Creation in trouble

As we work our way through Romans, each new section takes us a little further and opens up a new section of the Christian landscape. Reading Romans 8:12-25 this week does just that. We have been reminded of God’s grace, which reached out to us long before we were ready, and rescues us by grace, through faith. It is not about our being “good enough”, or even ready. It is by our trusting Jesus and what he has done for us, and accepting his gift.

Paul has talked in detail about how that does not mean a freedom to misbehave. We have to “choose our team”, as I suggested a couple of weeks ago. Now he will describe Christian life in a different way.


“ For those who are led by the Spirit of God are the children of God.”

Rom 8.14

Children are part of the family, they have a place of their own. They look to their father – in Roman society, very much the head of the family. They will learn, and grow in understanding and maturity. But they are still children. This is a picture of Christian life we can understand and learn from. We are glad to be accepted, to have our place, and the expectation of more to come. At the same time, there is the Father to look up to, much to learn, and the routine of family life to deal with. The Holy Spirit makes us children of God, and not slaves. Slaves have no freedom, no expectation, no place.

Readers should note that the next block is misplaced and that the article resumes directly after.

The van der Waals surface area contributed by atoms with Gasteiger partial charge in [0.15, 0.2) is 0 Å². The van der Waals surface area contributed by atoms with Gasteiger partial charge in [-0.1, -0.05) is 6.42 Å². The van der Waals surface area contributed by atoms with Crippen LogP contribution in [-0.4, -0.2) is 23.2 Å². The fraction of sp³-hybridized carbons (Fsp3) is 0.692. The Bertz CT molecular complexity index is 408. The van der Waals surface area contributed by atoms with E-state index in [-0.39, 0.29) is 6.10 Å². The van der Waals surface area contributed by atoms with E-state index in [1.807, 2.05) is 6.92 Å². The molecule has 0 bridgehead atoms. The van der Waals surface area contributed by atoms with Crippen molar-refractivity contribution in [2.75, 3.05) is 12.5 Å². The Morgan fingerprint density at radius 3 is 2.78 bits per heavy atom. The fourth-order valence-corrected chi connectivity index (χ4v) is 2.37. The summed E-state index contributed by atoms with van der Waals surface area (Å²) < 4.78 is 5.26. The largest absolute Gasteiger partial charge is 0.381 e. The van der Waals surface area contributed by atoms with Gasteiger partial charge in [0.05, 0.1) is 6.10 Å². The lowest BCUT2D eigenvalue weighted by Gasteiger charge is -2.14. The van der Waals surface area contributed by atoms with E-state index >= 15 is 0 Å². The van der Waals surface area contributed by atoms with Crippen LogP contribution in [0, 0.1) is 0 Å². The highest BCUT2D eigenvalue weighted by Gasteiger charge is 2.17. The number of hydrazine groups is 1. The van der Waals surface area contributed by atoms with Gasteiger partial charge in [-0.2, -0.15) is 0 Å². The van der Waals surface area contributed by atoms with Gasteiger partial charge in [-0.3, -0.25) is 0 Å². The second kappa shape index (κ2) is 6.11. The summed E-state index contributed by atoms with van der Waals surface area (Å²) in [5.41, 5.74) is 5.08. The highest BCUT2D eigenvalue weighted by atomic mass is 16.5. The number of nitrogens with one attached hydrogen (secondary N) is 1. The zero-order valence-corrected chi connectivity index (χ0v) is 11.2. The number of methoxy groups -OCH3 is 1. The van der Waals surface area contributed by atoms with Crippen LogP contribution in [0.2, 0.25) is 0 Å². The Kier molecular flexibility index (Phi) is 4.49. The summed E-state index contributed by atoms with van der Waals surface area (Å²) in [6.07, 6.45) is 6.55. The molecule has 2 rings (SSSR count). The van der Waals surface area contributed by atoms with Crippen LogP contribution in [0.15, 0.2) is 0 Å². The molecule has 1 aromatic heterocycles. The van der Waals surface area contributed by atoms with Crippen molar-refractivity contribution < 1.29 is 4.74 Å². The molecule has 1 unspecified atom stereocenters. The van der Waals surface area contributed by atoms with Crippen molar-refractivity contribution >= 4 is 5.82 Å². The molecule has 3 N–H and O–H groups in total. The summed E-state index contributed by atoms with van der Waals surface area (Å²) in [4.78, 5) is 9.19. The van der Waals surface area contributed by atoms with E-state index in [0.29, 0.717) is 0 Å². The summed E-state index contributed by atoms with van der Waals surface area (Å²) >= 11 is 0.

Children, as they get older, look forward to inheriting the good things the family has built up. But the thought that we share inheritance with Jesus reminds Paul that we are likely to share his suffering before we come to the glory of heaven. Indeed, he talks of the way the whole creation is not working as it should. Now that we understand more about Climate Change, this may be easier to grasp. There is something wrong, not just with the way humans “naturally” behave wrongly, but with the way everything works. Many “natural” disasters have human causes – from people living in dangerous places because no place is made for them elsewhere, to droughts caused by deforestation and poor farming practice. We need to take all this seriously, and take what action we can. Climate Change is our responsibility, and needs our action to control it urgently. Yet even if all that is done, there remains an awareness that creation is somehow distorted, bent out of God’s pattern.

Fortunately, there is still more. God’s children look beyond a world where Climate Change is limited, where corruption and injustice are dealt with. We look forward to something new, not just repaired. We hope for a life not yet available. We search for the fulfillment of a plan we know is good and wonderful – but the detail is still awaited. We have to hope, because it is not yet seen, or fully known. But the hope is confident, because we have seen and understood what God has already done, and seen where it is leading.

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